Chapter 17: Neurocognitive Disorders Disorders characterized by the disruption of thinking, memory, processing and problem-solving Types of Cognitive Disorders Delirium Mild Neurocognitive disorder (NCD) and Major NCD o NCD due to Alzheimer’s Alzheimer’s is neurodegenerative; results in the gradual impairment of cognitive function; most common type of major NCD o NCD due to Parkinson’s o NCD due to Huntington’s Learn to distinguish between a cognitive disorder and other mental health disorders (depression can mimic early alzheimer’s) Assessment Risk Factors: o For delirium: neurological (Parkinson’s, Huntington’s), Metabolic (hepatic/renal failure, F&E imbalances, nutritional deficiency), Cardiovascular and respiratory disease, infections (HIV/AIDS), surgery and substance use/withdrawal Prevent/ manage delirium by: minimize risk factors and promote early detection o For NCD and Alzheimer’s: advanced age, prior head trauma, lifestyle factors, and family hx Expected Findings: Delirium NCD Onset Rapid over a short period of time (hours to days) Gradual deterioration (months to years) Manifestations Impairment in memory, judgement, ability to focus, and ability to calculate that can fluctuate throughout the day (disorientation/ confusion often worse at night and early morning) LOC usually altered and can rapidly fluctuate 4 Types: Hyperactive w/ agitation & restlessness Hypoactive w/ apathy & quietness Mixed, having a combo of hyper and hypo manifestations Unclassified Impairment in memory, judgement, speech , ability to recognize familiar objects , executive functioning (managing daily tasks), and movement. DOES NOT fluctuate throughout the day LOC usually unchanged Restlessness and agitation are common (may have sundowning) Gradual personality change v/s stable (unless another illness is present)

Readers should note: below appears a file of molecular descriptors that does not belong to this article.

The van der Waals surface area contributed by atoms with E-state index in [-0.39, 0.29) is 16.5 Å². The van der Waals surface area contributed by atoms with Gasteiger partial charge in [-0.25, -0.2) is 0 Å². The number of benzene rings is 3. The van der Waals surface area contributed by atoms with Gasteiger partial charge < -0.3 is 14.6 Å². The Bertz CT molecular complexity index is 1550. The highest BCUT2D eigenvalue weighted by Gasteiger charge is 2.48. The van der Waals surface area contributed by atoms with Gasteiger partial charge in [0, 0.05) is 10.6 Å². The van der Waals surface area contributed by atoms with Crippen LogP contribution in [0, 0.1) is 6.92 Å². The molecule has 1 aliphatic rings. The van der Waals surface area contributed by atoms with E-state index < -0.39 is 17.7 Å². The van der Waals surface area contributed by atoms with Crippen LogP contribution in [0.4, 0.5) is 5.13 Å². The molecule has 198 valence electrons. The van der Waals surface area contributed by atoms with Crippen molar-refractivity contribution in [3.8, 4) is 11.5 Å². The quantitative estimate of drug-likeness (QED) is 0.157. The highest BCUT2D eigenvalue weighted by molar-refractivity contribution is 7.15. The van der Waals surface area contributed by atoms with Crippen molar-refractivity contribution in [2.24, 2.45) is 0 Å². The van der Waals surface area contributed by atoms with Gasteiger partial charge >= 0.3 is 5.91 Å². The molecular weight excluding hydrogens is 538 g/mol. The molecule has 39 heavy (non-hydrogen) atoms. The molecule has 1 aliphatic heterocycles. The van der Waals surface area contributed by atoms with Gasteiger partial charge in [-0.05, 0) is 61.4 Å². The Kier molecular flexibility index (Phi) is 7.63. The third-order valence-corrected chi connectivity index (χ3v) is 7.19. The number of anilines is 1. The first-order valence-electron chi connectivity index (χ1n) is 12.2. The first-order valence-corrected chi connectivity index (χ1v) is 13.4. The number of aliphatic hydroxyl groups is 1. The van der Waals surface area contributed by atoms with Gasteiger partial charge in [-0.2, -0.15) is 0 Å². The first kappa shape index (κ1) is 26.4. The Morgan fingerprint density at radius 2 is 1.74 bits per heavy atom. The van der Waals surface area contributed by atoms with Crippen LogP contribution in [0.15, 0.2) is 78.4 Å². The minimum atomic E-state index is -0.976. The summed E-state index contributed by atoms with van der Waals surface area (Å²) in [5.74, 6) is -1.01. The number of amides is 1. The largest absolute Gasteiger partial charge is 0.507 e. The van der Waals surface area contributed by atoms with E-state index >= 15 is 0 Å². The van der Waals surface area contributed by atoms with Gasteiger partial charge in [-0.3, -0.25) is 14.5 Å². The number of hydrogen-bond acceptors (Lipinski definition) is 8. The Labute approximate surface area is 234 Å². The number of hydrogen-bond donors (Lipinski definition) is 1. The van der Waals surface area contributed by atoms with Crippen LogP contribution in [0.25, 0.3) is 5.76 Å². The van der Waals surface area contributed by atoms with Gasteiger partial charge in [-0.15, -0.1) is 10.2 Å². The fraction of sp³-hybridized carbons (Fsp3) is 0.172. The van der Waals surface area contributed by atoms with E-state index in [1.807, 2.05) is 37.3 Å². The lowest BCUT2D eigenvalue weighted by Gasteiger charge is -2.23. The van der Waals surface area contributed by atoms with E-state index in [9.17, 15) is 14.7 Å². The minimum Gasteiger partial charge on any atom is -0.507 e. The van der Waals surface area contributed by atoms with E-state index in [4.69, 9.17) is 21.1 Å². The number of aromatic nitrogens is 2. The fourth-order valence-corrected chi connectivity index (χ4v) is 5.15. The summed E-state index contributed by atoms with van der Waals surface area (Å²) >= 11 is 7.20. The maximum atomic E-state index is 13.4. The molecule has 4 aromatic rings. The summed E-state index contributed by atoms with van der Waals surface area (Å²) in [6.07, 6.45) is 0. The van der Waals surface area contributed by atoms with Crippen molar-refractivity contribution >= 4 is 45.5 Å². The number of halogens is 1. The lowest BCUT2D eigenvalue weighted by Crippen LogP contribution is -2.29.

Restlessness, anxiety, motor agitation, and fluctuating moods; rapid personality changes Perceptual disturbances can be present (hallucinations and illusions) Change in reality causes: fear, panic and anger May cause unstable v/s Medical emergency Cause Common in hospitalized older adults Secondary to another condition (infection, malnutrition, depression, electrolyte imbalance, substance use Not r/t another mental health disorder Advanced age biggest risk factor (other causes: genetics, lifestyle, metabolic syndrome, DM) Subtypes: Alzheimer’s Traumatic brain injury Parkinson’s Disorders affecting neurological system Outcome Reversible with prompt dx and tx Irreversible/ progressive STAGES OF ALZHEIMER’S Mild (stage 1): memory lapse, misplacing items, trouble concentrating/organizing, unable to remember material just read, CAN STILL PREFORM ADLS**, short term memory loss usually only noticed by close relations Moderate (stage 2): forgets one’s own hx, trouble with planning and organizing (forgets to pay bills, cannot manage money), trouble with mental math, personality/behavioral changes (withdrawn, subdued, compulsive, repetitive actions), changes in sleep,
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- Selective serotonin reuptake inhibitor, Major depressive disorder, Antidepressant, Tricyclic antidepressant, W/, Caution w/